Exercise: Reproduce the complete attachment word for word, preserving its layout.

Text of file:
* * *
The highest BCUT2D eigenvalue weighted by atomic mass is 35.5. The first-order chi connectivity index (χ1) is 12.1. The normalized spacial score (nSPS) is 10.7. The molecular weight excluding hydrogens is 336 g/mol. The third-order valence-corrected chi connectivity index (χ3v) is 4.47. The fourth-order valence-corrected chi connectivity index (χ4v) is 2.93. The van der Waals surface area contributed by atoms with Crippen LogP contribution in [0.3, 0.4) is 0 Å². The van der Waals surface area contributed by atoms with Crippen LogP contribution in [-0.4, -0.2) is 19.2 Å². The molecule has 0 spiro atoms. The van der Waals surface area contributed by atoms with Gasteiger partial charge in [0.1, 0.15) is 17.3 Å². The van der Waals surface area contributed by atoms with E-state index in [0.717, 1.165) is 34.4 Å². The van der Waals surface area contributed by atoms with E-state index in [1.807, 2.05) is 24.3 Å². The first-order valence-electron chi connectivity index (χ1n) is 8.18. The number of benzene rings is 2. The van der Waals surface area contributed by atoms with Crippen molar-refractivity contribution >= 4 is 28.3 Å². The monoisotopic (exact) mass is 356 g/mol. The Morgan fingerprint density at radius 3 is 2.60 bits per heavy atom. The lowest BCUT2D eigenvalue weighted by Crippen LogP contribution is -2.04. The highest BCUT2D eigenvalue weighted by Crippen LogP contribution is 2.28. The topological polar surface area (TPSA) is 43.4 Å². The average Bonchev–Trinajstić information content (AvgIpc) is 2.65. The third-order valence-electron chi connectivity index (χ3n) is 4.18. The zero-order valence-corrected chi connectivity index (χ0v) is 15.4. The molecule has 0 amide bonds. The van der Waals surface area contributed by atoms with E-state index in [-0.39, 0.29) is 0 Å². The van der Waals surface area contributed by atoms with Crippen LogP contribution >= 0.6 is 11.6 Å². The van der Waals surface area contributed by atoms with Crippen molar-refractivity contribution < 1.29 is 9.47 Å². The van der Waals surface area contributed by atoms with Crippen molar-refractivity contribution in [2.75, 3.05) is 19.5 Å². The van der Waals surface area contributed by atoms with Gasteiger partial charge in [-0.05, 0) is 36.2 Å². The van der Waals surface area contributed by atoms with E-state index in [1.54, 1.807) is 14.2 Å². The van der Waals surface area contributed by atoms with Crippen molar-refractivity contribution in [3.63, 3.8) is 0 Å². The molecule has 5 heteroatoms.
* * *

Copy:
The highest BCUT2D eigenvalue weighted by atomic mass is 35.5. The first-order chi connectivity index (χ1) is 12.1. The normalized spacial score (nSPS) is 10.7. The molecular weight excluding hydrogens is 336 g/mol. The third-order valence-corrected chi connectivity index (χ3v) is 4.47. The fourth-order valence-corrected chi connectivity index (χ4v) is 2.93. The van der Waals surface area contributed by atoms with Crippen LogP contribution in [0.3, 0.4) is 0 Å². The van der Waals surface area contributed by atoms with Crippen LogP contribution in [-0.4, -0.2) is 19.2 Å². The molecule has 0 spiro atoms. The van der Waals surface area contributed by atoms with Gasteiger partial charge in [0.1, 0.15) is 17.3 Å². The van der Waals surface area contributed by atoms with E-state index in [0.717, 1.165) is 34.4 Å². The van der Waals surface area contributed by atoms with E-state index in [1.807, 2.05) is 24.3 Å². The first-order valence-electron chi connectivity index (χ1n) is 8.18. The number of benzene rings is 2. The van der Waals surface area contributed by atoms with Crippen molar-refractivity contribution >= 4 is 28.3 Å². The monoisotopic (exact) mass is 356 g/mol. The Morgan fingerprint density at radius 3 is 2.60 bits per heavy atom. The lowest BCUT2D eigenvalue weighted by Crippen LogP contribution is -2.04. The highest BCUT2D eigenvalue weighted by Crippen LogP contribution is 2.28. The topological polar surface area (TPSA) is 43.4 Å². The average Bonchev–Trinajstić information content (AvgIpc) is 2.65. The third-order valence-electron chi connectivity index (χ3n) is 4.18. The zero-order valence-corrected chi connectivity index (χ0v) is 15.4. The molecule has 0 amide bonds. The van der Waals surface area contributed by atoms with E-state index in [-0.39, 0.29) is 0 Å². The van der Waals surface area contributed by atoms with Crippen LogP contribution >= 0.6 is 11.6 Å². The van der Waals surface area contributed by atoms with Crippen molar-refractivity contribution < 1.29 is 9.47 Å². The van der Waals surface area contributed by atoms with Crippen molar-refractivity contribution in [2.75, 3.05) is 19.5 Å². The van der Waals surface area contributed by atoms with Gasteiger partial charge in [-0.05, 0) is 36.2 Å². The van der Waals surface area contributed by atoms with E-state index in [1.54, 1.807) is 14.2 Å². The van der Waals surface area contributed by atoms with Crippen molar-refractivity contribution in [3.63, 3.8) is 0 Å². The molecule has 5 heteroatoms.